Leveraging Opioid Settlement Dollars - Benefits and Strategies for Health Centers 

Opioid Use Disorder (OUD) continues to be one of the greatest public health challenges in our communities. Recent data shows a national 2.8% increase in overdose deaths between August 2022 and August 2023.1  The White House has recently released the Challenge to Save Lives from Overdose  to add to our country’s evolving response. The complexity of the issue means that addressing the overdose crisis requires a multi-pronged strategy that includes prevention, harm reduction, treatment and recovery services. Federally Qualified Health Centers (FQHCs) are at the front lines of these efforts, serving over 3.3 million patients with substance use disorder in 2022.2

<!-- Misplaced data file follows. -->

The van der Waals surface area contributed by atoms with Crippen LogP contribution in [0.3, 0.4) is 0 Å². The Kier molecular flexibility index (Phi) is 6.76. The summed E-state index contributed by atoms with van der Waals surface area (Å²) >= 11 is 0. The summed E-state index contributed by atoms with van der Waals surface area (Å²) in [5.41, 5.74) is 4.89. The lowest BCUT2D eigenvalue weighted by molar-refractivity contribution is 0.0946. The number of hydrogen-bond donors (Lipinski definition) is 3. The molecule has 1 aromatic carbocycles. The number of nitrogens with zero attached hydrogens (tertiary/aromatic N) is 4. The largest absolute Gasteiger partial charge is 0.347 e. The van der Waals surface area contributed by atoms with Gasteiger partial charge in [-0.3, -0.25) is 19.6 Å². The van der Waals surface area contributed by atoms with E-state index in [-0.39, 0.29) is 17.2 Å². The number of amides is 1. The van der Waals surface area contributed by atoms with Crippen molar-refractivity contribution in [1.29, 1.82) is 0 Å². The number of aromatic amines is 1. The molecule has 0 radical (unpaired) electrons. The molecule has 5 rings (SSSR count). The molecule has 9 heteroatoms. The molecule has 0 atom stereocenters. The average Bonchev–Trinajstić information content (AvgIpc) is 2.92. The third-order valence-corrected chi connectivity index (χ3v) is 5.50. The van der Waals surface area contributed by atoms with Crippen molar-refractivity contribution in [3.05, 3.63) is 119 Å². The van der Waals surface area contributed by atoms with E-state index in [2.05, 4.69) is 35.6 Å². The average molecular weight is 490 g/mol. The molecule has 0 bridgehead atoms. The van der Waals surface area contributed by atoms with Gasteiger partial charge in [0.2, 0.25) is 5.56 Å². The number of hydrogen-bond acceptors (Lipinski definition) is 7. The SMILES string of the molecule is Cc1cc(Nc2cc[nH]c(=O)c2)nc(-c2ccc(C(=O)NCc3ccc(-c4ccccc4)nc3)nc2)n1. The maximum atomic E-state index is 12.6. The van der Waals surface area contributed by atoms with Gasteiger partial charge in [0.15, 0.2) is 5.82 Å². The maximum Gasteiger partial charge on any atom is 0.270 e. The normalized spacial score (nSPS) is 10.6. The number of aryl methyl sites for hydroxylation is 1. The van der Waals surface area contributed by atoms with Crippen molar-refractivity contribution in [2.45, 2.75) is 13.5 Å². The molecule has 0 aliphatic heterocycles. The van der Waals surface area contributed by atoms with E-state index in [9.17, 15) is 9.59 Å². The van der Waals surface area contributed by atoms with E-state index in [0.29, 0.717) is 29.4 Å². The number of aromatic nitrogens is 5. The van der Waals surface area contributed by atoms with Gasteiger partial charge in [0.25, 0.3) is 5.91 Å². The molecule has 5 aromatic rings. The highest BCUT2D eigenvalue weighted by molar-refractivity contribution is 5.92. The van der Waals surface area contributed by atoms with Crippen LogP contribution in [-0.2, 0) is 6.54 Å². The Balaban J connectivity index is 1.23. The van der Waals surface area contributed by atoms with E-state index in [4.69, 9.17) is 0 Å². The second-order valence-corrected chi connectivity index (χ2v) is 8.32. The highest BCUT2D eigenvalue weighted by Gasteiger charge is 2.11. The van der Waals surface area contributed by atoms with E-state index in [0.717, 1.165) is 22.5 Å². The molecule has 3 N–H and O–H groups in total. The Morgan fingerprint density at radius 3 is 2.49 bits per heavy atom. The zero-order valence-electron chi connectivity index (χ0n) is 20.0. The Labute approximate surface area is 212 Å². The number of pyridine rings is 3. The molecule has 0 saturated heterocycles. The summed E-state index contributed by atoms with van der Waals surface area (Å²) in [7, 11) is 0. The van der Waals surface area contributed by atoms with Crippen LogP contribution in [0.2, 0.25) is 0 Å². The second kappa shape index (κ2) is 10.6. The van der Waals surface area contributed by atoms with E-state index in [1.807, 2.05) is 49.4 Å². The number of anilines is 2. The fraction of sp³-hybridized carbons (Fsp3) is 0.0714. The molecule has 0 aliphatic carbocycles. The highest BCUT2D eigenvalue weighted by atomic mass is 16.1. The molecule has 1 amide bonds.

As of February 2022, 48 states have accepted settlement for various lawsuits brought against pharmaceutical opioid distributors and one manufacturer in response to the national opioid and overdose crisis. Commonly referred to as the “Opioid Settlement funds”, approximately $26 billion have been distributed to states and local governments to support a range of activities addressing the root causes and impact of the opioid crisis. Beyond the Approved Uses Guidance, there is wide latitude for how to use these funds. The national Opioid Settlement Tracker is a resource that can help Health Centers and Primary Care Associations determine the process for how these funds are allocated and any pathways to influence that process. Housing creation, including supportive housing and recovery housing are cited in the national settlement agreement as potential approved uses. This analysis will focus on how and where funds are being leveraged to support housing access and other services that benefit health center patients. 

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